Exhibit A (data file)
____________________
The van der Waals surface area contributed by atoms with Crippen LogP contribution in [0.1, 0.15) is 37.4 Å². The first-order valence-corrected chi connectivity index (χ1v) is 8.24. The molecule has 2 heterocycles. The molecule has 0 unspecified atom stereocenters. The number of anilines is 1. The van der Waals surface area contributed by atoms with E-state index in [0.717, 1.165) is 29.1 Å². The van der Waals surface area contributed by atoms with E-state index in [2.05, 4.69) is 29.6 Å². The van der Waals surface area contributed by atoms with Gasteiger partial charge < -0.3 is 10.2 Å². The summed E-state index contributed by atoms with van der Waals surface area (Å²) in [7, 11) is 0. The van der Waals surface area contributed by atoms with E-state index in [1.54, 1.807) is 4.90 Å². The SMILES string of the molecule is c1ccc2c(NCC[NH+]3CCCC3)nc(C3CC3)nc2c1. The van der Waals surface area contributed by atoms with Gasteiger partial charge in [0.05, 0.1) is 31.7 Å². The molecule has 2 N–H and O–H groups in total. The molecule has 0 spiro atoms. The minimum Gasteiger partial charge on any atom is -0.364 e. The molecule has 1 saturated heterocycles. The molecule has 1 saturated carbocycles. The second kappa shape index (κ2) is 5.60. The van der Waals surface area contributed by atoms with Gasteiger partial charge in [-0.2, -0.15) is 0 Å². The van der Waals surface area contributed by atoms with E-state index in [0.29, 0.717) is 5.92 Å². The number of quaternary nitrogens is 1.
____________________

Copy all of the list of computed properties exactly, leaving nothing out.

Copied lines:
The van der Waals surface area contributed by atoms with Crippen LogP contribution in [0.1, 0.15) is 37.4 Å². The first-order valence-corrected chi connectivity index (χ1v) is 8.24. The molecule has 2 heterocycles. The molecule has 0 unspecified atom stereocenters. The number of anilines is 1. The van der Waals surface area contributed by atoms with E-state index in [0.717, 1.165) is 29.1 Å². The van der Waals surface area contributed by atoms with E-state index in [2.05, 4.69) is 29.6 Å². The van der Waals surface area contributed by atoms with Gasteiger partial charge < -0.3 is 10.2 Å². The summed E-state index contributed by atoms with van der Waals surface area (Å²) in [7, 11) is 0. The van der Waals surface area contributed by atoms with E-state index in [1.54, 1.807) is 4.90 Å². The SMILES string of the molecule is c1ccc2c(NCC[NH+]3CCCC3)nc(C3CC3)nc2c1. The van der Waals surface area contributed by atoms with Gasteiger partial charge in [0.05, 0.1) is 31.7 Å². The molecule has 2 N–H and O–H groups in total. The molecule has 0 spiro atoms. The minimum Gasteiger partial charge on any atom is -0.364 e. The molecule has 1 saturated heterocycles. The molecule has 1 saturated carbocycles. The second kappa shape index (κ2) is 5.60. The van der Waals surface area contributed by atoms with Gasteiger partial charge in [-0.2, -0.15) is 0 Å². The van der Waals surface area contributed by atoms with E-state index in [0.29, 0.717) is 5.92 Å². The number of quaternary nitrogens is 1.